Complexity and Computation Theory 2003

dr. Peter van Emde Boas
 
 
 

EXCERCISES

All excercises, unless indicated otherwise, are selected from our text
Computational Complexity by C.H. Papadimitriou.

Answers should be returned by the suggested deadline  of  May 06 2003,
preferably on paper. Based on previous experience and troubles
electronic submission is discouraged and may be rejected as soon as I have
problems with downloading or printing the material.

Cooperation between students is permitted under the following conditions:

-- the group shoudn't exceed three people.
-- the cooperation must be clearly indicated on all solutions submitted
-- a group starting to cooperate must persist in this cooperation till the end
   of the course.
-- the group will be graded as a collective; it is the responsibility of the
    people cooperating to prevent abuses.
 
 
 

Chapter 1.
 

1.4.4            The topological Sort problem. Design an O(n+e) algorithm for numbering the nodes
                     of an Acyclig Graph in such a way that all edges go from a lower to a higher numbered node,
                     or reports that such a numbering doesn't exist by finding a Cycle.

1.4.15            (parts a and b only)
                        Develop the Dynamic programming Algorithm for the TSP suggested in the excercise.
                        Why is this an improvement over the naive enumeration of all possible tours?

Chapter 2.
 

2.8.8            This excercise involves a version of the Turing Machine where symbols can be insterted and
                    deleted, rather than rewritten.
                    Do parts (a) and (b) of the excercise.
                    Next show that the k-work-tape version can be simulated with constant delay by a Turing Machine
                    equipped with  2k  stacks as working storage.
                    Show that these simulations are constant factor overhead in space.

2.A  (Not in book)   Consider a version of the Turing Machine where the number of heads on a single tape can be
                        2  or greater. The number of heads on each tape is fixed (independent of the input and the
                        moment of time during the computation). The heads move independently during the excecution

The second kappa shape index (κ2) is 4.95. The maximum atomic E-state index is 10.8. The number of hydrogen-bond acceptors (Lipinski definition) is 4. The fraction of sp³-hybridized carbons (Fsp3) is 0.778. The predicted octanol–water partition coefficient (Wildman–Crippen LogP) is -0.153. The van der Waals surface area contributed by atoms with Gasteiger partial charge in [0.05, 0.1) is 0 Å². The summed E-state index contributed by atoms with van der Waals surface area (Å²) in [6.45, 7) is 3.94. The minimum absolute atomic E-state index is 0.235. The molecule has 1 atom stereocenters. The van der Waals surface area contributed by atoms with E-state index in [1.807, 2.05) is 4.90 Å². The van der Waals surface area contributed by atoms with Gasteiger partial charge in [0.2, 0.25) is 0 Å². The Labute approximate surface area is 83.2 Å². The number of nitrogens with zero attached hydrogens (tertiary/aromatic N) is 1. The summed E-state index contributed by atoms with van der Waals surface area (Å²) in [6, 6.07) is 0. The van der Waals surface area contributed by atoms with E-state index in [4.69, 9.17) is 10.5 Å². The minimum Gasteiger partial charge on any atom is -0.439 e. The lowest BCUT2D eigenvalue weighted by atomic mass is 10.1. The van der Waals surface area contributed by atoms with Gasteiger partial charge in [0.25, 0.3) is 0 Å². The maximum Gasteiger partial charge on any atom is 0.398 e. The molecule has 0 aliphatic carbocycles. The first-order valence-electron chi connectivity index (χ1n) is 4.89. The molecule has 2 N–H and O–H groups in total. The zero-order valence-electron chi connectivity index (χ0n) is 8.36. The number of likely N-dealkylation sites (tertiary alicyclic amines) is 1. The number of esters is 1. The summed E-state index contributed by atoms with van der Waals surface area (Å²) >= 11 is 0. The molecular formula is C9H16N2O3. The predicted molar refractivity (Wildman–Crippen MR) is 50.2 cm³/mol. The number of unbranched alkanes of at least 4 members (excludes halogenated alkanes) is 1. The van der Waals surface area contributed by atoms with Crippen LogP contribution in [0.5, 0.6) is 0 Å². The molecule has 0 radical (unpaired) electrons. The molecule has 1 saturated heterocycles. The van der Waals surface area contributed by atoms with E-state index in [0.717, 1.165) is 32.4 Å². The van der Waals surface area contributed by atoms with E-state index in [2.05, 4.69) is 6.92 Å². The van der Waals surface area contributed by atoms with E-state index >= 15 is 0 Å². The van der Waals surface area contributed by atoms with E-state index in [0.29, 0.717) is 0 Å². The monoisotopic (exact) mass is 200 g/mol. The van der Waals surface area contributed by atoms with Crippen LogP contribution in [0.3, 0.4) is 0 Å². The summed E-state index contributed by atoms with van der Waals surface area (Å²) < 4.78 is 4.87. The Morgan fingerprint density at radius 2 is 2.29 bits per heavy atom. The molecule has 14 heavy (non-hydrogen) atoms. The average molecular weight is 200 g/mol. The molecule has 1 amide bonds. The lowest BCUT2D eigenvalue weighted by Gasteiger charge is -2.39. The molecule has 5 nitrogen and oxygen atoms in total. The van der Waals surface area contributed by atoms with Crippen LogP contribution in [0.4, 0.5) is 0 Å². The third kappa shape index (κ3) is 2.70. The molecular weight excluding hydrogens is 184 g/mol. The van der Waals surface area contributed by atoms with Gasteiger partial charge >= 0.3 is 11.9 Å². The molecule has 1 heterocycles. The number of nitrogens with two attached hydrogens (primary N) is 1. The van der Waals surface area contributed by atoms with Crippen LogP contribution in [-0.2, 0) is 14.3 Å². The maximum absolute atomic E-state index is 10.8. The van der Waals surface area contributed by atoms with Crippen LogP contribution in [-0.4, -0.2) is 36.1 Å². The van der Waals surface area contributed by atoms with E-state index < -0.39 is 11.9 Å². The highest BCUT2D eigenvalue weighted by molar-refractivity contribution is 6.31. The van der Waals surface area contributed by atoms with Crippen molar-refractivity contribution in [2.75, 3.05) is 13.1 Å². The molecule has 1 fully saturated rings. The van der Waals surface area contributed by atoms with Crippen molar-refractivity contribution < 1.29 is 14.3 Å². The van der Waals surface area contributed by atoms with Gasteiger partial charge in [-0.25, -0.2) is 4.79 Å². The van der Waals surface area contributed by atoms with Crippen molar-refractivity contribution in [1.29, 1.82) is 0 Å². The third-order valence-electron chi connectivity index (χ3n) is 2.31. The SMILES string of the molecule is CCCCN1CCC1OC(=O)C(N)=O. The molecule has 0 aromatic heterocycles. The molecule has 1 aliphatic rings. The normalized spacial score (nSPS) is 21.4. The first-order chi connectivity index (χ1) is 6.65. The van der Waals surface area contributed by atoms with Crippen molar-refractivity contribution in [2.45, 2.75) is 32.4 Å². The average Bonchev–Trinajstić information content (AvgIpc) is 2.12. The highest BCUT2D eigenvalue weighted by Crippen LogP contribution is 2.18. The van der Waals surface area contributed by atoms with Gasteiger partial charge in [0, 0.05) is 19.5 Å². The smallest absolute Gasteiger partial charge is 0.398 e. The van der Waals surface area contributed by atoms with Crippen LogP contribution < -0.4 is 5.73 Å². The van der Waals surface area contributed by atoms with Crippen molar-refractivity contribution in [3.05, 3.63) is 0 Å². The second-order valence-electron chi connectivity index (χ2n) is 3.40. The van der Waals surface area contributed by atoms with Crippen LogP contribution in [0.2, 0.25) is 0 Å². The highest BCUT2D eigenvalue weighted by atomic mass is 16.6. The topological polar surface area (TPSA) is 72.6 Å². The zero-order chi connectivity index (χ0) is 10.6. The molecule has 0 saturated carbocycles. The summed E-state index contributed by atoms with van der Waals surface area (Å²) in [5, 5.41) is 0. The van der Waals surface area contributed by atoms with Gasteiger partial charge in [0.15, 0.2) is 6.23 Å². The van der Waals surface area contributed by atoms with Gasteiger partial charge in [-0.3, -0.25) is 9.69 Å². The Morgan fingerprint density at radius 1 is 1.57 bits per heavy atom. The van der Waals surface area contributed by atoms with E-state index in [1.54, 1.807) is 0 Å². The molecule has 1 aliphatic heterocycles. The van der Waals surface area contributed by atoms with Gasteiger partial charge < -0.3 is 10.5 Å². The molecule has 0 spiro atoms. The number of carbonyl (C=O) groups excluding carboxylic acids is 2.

of an instruction.
(a)                   The model exhibits the problem of write conflicts: what happens if two heads attempt to write
                        different symbols at the same location on the tape. Formulate a workable proposal for eliminating this risk.
(b)                   Show how to simulate this device with constant factor delay by a device where during each instruction
                        just one head moves.
(c)                    Show how to simulate this version on a standard multi-tape machine. What are the obtained
                        overheads in time and space?

Remark:  There are simulations in the litereature which solve this excercise with contstant delay in time. I do not
expect you to find such a solution but you can always try.....
 

2.B  (Not in book)   Show how to simulate a Turing machine whose worktape is organised like a complete binary tree by a standard
                        machine using linear tapes only. I.E., the machine can perform three moves on the tree:  up, left  or right;
                        at the root of the tree the machine will observe that it is at the root and it can't move up.
                        Evidently the number of cells accessible in  k  steps now grows exponentially in  k; is this feature the cause of the
                        machine to become exponentially faster than the standard device?